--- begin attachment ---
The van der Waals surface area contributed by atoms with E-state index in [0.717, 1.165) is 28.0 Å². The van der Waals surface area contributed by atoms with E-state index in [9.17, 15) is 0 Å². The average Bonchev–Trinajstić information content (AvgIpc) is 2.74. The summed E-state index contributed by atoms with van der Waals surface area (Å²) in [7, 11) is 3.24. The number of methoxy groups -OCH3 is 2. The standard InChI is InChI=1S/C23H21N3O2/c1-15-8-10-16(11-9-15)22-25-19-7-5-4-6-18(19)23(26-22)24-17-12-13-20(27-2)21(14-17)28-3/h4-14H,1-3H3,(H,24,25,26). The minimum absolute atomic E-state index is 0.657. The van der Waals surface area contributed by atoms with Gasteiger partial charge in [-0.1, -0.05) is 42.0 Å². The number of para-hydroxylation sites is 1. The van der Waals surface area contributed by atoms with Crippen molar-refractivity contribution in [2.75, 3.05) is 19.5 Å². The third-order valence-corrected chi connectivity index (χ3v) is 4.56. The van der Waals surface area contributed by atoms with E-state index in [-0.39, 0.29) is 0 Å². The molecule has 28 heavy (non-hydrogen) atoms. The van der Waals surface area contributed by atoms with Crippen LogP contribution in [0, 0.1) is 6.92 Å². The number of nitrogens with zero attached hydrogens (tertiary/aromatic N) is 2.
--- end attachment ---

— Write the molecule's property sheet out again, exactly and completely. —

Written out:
The van der Waals surface area contributed by atoms with E-state index in [0.717, 1.165) is 28.0 Å². The van der Waals surface area contributed by atoms with E-state index in [9.17, 15) is 0 Å². The average Bonchev–Trinajstić information content (AvgIpc) is 2.74. The summed E-state index contributed by atoms with van der Waals surface area (Å²) in [7, 11) is 3.24. The number of methoxy groups -OCH3 is 2. The standard InChI is InChI=1S/C23H21N3O2/c1-15-8-10-16(11-9-15)22-25-19-7-5-4-6-18(19)23(26-22)24-17-12-13-20(27-2)21(14-17)28-3/h4-14H,1-3H3,(H,24,25,26). The minimum absolute atomic E-state index is 0.657. The van der Waals surface area contributed by atoms with Gasteiger partial charge in [-0.1, -0.05) is 42.0 Å². The number of para-hydroxylation sites is 1. The van der Waals surface area contributed by atoms with Crippen molar-refractivity contribution in [2.75, 3.05) is 19.5 Å². The third-order valence-corrected chi connectivity index (χ3v) is 4.56. The van der Waals surface area contributed by atoms with E-state index in [-0.39, 0.29) is 0 Å². The molecule has 28 heavy (non-hydrogen) atoms. The van der Waals surface area contributed by atoms with Crippen LogP contribution in [0, 0.1) is 6.92 Å². The number of nitrogens with zero attached hydrogens (tertiary/aromatic N) is 2.